Genders Eligible for Study:   Both
Accepts Healthy Volunteers:   No
Criteria

Inclusion Criteria:

  • Subjects must be undergoing their first allograft transplant
  • Men and non-pregnant women must be 18 to 70 years old
  • Women of childbearing potential must have a negative serum pregnancy test within 7 days prior to transplantation. The sensitivity must be equal to at least 50 mIU/mL. (Urine test is allowed in addition to serum test in patients where serum results are delayed).
  • Women of childbearing potential must use two reliable forms of contraception simultaneously. Effective contraception must be used before beginning study drug therapy, and for 4 months following discontinuation of study drug therapy.
  • Subjects must be willing and be capable of understanding the purpose and risks of the study and must sign a statement of informed consent.

Exclusion Criteria:

  • Previous organ transplants
  • Patients receiving multiple organs
  • Patients > 250 lbs or 114 kgs
  • Patients requiring VAD upon completion of transplantation surgery. [Patients who require LVADs prior to surgery may be enrolled as long as no presurgery immunosuppressives (see list in Appendix B) were administered.]
  • Women lactating, pregnant, or of childbearing potential, not using, or who are unwilling to use two reliable forms of contraception simultaneously during the study.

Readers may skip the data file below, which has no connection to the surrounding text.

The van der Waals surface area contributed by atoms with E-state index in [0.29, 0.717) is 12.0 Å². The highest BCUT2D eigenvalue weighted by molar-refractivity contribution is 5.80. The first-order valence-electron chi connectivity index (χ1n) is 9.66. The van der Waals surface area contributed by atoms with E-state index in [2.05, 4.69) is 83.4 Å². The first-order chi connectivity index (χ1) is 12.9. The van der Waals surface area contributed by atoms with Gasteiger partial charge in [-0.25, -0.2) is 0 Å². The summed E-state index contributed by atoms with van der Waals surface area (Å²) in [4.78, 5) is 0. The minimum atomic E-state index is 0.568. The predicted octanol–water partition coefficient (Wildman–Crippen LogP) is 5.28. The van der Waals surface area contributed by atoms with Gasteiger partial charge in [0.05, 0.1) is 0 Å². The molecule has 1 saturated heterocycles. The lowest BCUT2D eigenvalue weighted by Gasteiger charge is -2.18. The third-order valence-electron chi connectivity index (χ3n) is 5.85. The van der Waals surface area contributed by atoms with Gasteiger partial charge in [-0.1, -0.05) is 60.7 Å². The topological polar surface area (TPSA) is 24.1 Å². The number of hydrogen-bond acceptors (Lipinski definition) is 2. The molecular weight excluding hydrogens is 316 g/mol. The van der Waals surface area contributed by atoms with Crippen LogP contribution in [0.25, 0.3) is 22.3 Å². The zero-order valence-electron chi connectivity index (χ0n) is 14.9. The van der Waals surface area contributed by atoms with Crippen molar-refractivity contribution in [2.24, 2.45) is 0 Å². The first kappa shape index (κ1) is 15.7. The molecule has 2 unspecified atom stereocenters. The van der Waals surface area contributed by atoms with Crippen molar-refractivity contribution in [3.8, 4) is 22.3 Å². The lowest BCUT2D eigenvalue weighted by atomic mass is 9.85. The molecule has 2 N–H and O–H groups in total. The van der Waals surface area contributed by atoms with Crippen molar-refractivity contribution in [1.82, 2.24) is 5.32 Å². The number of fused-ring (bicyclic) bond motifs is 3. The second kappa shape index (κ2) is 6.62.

• Men who are not using a reliable contraceptive method
  • History of a psychological illness or condition which would interfere with the patient's ability to understand the requirements of the study
  • White blood cell count ≤ 2500/mm3, or platelets ≤ 50,000/mm3, or hemoglobin ≤ 6g/dL
  • HIV-1, HTLV-1, chronic Hepatitis B, or chronic Hepatitis C infection
  • Documented or strong suspicion for pre-operative active infection that has not yet been adequately treated with the recommended course of antimicrobial therapy
  • Presence of any chronic myelosuppressive disease or agent that has resulted in either chronic leucopenia or chronic thrombocytopenia
  • Active peptic ulcer disease
  • Patients who have received within the past 30 days or require concomitant treatment with other investigational drugs (except for those listed in section 8.6 "Concomitant treatment") or immunosuppressive medications that are prohibited for this study (Appendix B)
  Contacts and Locations
Choosing to participate in a study is an important personal decision. Talk with your doctor and family members or friends about deciding to join a study. To learn more about this study, you or your doctor may contact the study research staff using the Contacts provided below. For general information, see Learn About Clinical Studies.

Please refer to this study by its ClinicalTrials.gov identifier: NCT01157949

Locations
United States, California
Cedars-Sinai Medical Center Not yet recruiting
Beverly Hills, California, United States, 90211
Contact: Matt Kawano       matt.kawano@cshs.org   
Principal Investigator: Jon Kobashigawa, MD         
Sponsors and Collaborators
Cedars-Sinai Medical Center
Genzyme, a Sanofi Company
  More Information

No publications provided

Responsible Party: Jon A. Kobashigawa, MD, Cedars-Sinai Medical Center
ClinicalTrials.gov Identifier: NCT01157949     History of Changes
Other Study ID Numbers: MA-1007-1
Study First Received: July 7, 2010
Last Updated: July 7, 2010
Health Authority: United States: Institutional Review Board
United States: Food and Drug Administration

Additional relevant MeSH terms:
Vascular Diseases
Cardiovascular Diseases

ClinicalTrials.gov processed this record on August 28, 2014